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Food for Thought

What’s In A Name?

Who is Tim Madigan?

At night when all the world’s asleep
The questions run too deep
For such a simple man
Won’t you please, please tell me what we’ve learned
I know it sounds absurd
Please tell me who I am, who I am, who I am.
— Supertramp, The Logical Song

The topic of personal identity is one that I have in recent weeks really started to take personally. I’ve had some serious doubts as to just who I am, all because of uncertainties about the one fact I once felt completely confident about – my name. If there’s one thing you should be able to rely upon to know who you are it should be your own name, but lately I’m not so sure.

For instance, about two months ago I started to get mysterious emails and telephone calls from strangers relating anecdotes about their love for the late children’s television host Fred Rogers. While I have nothing against Mr Rogers or his neighborhood, his show was not one I usually watched as a child – I preferred the more surrealistic world of Captain Kangaroo and his ever-bouncing ping-pong balls. What possible connection could there be between the cherubic, beloved entertainer Mr Rogers and acidic, misanthropic me? Suddenly it became clear, when the emails and calls started to say how much they enjoyed reading my new book, I’m Proud of You: My Friendship With Mr Rogers. Unaware of having written such a book (and knowing that had he known me at all, Mr Rogers would surely have said “I’m ashamed of you”) I did a quick Google search, and lo and behold, I saw that another Tim Madigan, a reporter in Texas, had written a book with that title. It must have done quite well for my namesake, as I continue to be accosted by people wanting to hear more from me about the kindnesses bestowed upon me by the red-sweatered icon. When I insist “It ain’t me, babe” they look at me askance, as if I’m hoarding precious anecdotes for a proposed sequel, Mr Rogers: The Dark Side.

As if that wasn’t unnerving enough, one of my colleagues at St John Fisher College recently told me how he was looking forward to hearing my talk at an upcoming sociology conference. I was unaware that I was offering such a talk. I went online and there was my full name, Timothy J. Madigan, listed on the program, giving a lecture on the topic of friendship, which sounded like one I might in fact deliver. I did I double-take. Had I somehow offered up a paper without remembering? Had someone sent in my name without my knowledge or permission? Both seemed plausible, if equally disturbing, possibilities. Then I looked at the academic affiliation listed after the name. It was a school other than my own. It turns out there is a professor of sociology with my full name, whose previous existence had been unknown to me. I am not sure where he stands on Mr Rogers, but I do know that for the first time in my life I started to truly understand the concept of doppelgangers. Double doppelgangers, in fact!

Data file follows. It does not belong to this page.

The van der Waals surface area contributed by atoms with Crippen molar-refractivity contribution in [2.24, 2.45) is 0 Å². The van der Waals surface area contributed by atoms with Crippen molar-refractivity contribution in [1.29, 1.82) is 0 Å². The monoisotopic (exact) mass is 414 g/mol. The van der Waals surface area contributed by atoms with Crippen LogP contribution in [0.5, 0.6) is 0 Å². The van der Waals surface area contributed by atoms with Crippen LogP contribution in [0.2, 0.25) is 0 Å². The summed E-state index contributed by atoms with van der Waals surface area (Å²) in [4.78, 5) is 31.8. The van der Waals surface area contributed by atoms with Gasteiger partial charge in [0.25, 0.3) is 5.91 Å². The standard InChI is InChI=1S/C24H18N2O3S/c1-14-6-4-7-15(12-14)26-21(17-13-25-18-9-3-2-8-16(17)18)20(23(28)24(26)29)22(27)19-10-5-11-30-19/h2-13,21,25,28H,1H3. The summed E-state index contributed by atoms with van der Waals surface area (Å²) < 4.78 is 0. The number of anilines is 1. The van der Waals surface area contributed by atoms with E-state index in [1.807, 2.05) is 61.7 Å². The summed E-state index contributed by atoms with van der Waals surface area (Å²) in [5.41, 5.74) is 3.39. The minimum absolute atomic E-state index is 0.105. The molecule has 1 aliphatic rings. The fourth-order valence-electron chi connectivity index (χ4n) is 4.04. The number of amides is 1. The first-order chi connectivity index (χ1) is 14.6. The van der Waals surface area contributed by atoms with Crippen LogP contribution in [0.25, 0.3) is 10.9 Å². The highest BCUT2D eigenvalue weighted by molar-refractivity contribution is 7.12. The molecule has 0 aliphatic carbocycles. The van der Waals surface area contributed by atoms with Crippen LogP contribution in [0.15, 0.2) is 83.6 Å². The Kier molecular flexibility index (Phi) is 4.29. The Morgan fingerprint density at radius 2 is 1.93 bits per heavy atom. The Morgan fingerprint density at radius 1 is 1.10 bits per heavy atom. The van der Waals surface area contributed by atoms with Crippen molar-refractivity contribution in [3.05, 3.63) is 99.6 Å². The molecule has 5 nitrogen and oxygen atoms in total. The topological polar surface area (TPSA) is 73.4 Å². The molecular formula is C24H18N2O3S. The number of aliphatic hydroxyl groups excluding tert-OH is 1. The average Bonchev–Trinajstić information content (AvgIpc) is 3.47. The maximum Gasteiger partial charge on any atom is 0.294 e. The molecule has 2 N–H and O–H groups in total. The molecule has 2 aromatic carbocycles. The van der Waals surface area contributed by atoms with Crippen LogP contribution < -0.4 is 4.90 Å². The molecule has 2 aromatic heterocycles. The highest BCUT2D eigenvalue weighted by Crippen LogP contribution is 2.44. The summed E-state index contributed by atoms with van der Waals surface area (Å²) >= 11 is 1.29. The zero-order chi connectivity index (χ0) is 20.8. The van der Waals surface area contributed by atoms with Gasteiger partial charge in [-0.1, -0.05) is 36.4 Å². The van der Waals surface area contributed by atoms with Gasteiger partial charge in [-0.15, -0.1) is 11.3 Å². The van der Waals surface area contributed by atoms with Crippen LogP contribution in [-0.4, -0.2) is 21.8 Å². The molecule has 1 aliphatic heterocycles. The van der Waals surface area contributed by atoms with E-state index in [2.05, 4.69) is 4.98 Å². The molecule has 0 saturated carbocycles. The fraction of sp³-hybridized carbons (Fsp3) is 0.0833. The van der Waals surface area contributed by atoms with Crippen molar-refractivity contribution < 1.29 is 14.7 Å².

Like someone trapped in the Supertramp song, I now desperately started asking “I know it sounds absurd, but please tell me who I am.”

Obsessed with learning more about the roots of the name ‘Madigan’, I traveled to Dublin with my fellow Irishman Tim Delaney. Much to my chagrin, while in a store that sold nothing but memorabilia with Irish names attached, I could not find a single artifact with the name ‘Madigan’ on it. Finally I asked the young lass at the counter why there was nothing with my name in the store. “Madigan,” she mused, as if she’d never heard the word before, “Are you sure you’re Irish?” Now my very heritage was being questioned! To add insult to injury, I could see by the tag on her blouse that the lass’s last name was McMahon, which was my mother’s maiden name.

This caused me to ruminate on my first name as well, for it was my mother who bestowed upon me the name ‘Timothy’ (she was also the only person to ever call me by my full first name, usually in angry tones – so that to this very day, whenever I hear anyone say Timothy I cringe). From whence did she get this particular appellation? Well, like many people, I was named after a relative. But in my case this naming was rather unorthodox. Apparently my mother, after having already given birth to two males, was hoping that her third child – namely me – would be a female, and she had only considered female names. Upon my birth, after no doubt muttering a curse to the angels of nativity, she decided to name me Timothy after her first cousin – Sister Timothy, a Roman Catholic nun. In those days nuns would assume a male name upon taking up the wimple. I’m not quite sure what the significance of all this is, but I’ve always felt somewhat akin to the character in the famous Johnny Cash song A Boy Named Sue. (The etymology of the name ‘Timothy’, by the way, comes from the Greek, meaning ‘one who honors God’. Perhaps it’s not surprising that I became an atheist.)

Pan back to the Irish giftshop. In desperation, with Delaney now shunning me as a bogus Irishman, and tourists laughing in derision at my distress, I demanded to find out why the good name of Madigan was nowhere to be seen. The poor salesgirl finally found from a dusty shelf a book of nomenclatura, which showed that ‘Madigan’ was a derivation of ‘Madden’, thereby explaining why it didn’t warrant its own appearance on a mug or a t-shirt. But what does ‘Madden’ mean? Ah, that was the unkindest cut of all. It comes from the Gaelic word Madadh, meaning ‘mastiff’ or ‘hound’. No wonder I’ve had such an identity crisis – finally I’ve learned the sad truth. I ain’t nothing but a hound dog!

© ‘Timothy J. Madigan’ 2007

Tim Madigan now prefers to be known by the symbol formerly used by the recording artist Prince.

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